Forgoing treatment at the end of life in 6 European countries


Forgoing treatment at the end of life in 6 European countries


Bosshard G; Nilstun T; Bilsen J; Norup M; Miccinesi G; van Delden JJ; Faisst K; van der Heide A


Archives Of Internal Medicine




statistics & numerical data Male Middle Aged Physician's Practice Patterns; statistics & numerical data Physician-Patient Relations Questionnaires Refusal to Treat; 80 and over Cause of Death/trends Child Child; Adolescent Adult Aged Aged; Attitudes; Non-U.S. Gov't Retrospective StudiesTerminally Ill Treatment Refusal/statistics & numerical data; PedPal Lit; Practice Humans Infant Life Support Care; Preschool Comparative StudyDecision Making Europe/epidemiology Female Health Knowledge; statistics & numerical data Registries; statistics & numerical data Research Support


Background: Modern medicine provides unprecedentedopportunities in diagnostics and treatment. However,in some situations at the end of a patient’s life, manyphysicians refrain from using all possible measures to prolonglife. We studied the incidence of different types oftreatment withheld or withdrawn in 6 European countriesand analyzed the main background characteristics.Methods: Between June 2001 and February 2002,samples were obtained from deaths reported to registriesin Belgium, Denmark, Italy, the Netherlands, Sweden,and Switzerland. The reporting physician was thensent a questionnaire about the medical decision-makingprocess that preceded the patient’s death.Results: The incidence of nontreatment decisions,whether or not combined with other end-of-life decisions,varied widely from 6% of all deaths studied in Italyto 41% in Switzerland. Most frequently forgone in everycountry were hydration or nutrition and medication, togetherrepresenting between 62% (Belgium) and 71%(Italy) of all treatments withheld or withdrawn. Forgoingtreatment estimated to prolong life for more than 1month was more common in the Netherlands (10%), Belgium(9%), and Switzerland (8%) than in Denmark (5%),Italy (3%), and Sweden (2%). Relevant determinants oftreatment being withheld rather than withdrawn wereolder age (odds ratio [OR], 1.53; 95% confidence interval[CI], 1.31-1.79), death outside the hospital (death inhospital: OR, 0.80; 95% CI, 0.68-0.93), and greater lifeshorteningeffect (OR, 1.75; 95% CI, 1.27-2.39).Conclusions: In all of the participating countries, lifeprolongingtreatment is withheld or withdrawn at the endof life. Frequencies vary greatly among countries. Lowtechnologyinterventions, such as medication or hydrationor nutrition, are most frequently forgone. In olderpatients and outside the hospital, physicians prefer notto initiate life-prolonging treatment at all rather than stopit later.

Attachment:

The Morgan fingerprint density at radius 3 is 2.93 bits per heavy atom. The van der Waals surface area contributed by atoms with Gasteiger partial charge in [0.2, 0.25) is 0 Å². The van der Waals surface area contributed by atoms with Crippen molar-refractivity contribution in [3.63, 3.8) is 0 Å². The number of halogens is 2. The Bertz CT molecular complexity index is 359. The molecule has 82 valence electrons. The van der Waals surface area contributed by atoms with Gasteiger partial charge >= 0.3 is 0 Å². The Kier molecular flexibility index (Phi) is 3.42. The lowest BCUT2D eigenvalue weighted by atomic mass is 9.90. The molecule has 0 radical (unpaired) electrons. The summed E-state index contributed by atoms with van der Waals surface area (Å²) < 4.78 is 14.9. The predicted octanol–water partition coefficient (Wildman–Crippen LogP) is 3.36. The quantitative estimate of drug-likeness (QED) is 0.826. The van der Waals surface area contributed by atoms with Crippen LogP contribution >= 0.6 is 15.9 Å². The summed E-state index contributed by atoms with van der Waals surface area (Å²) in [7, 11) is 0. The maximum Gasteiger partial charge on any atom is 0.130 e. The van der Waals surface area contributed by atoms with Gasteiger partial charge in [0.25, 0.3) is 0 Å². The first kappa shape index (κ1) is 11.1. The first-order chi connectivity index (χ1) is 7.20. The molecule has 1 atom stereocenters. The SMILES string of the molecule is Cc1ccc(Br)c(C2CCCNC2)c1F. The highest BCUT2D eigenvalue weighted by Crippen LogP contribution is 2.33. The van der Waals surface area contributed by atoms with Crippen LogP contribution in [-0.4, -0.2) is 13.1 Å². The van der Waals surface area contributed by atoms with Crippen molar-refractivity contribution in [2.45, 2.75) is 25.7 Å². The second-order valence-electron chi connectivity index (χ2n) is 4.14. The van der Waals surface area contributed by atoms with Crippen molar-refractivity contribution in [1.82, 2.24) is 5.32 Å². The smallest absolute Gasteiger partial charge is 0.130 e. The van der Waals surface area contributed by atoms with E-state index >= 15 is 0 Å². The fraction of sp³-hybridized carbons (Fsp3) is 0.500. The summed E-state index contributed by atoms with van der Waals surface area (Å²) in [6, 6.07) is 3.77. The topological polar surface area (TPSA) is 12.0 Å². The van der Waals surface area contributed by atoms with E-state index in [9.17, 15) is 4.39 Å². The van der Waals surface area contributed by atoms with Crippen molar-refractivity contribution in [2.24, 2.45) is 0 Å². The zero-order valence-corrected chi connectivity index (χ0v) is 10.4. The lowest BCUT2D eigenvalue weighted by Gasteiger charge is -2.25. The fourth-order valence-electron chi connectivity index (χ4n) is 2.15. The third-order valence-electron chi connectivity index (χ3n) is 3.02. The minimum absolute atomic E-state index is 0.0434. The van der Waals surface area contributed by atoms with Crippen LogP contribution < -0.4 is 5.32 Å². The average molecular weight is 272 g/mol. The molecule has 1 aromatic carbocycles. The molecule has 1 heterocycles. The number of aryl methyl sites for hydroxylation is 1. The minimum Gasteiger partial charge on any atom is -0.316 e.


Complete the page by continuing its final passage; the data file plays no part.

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Bosshard G; Nilstun T; Bilsen J; Norup M; Miccinesi G; van Delden JJ; Faisst K; van der Heide A, “Forgoing treatment at the end of life in 6 European countries,” Pediatric Palliative Care Library, accessed September 26, 2023,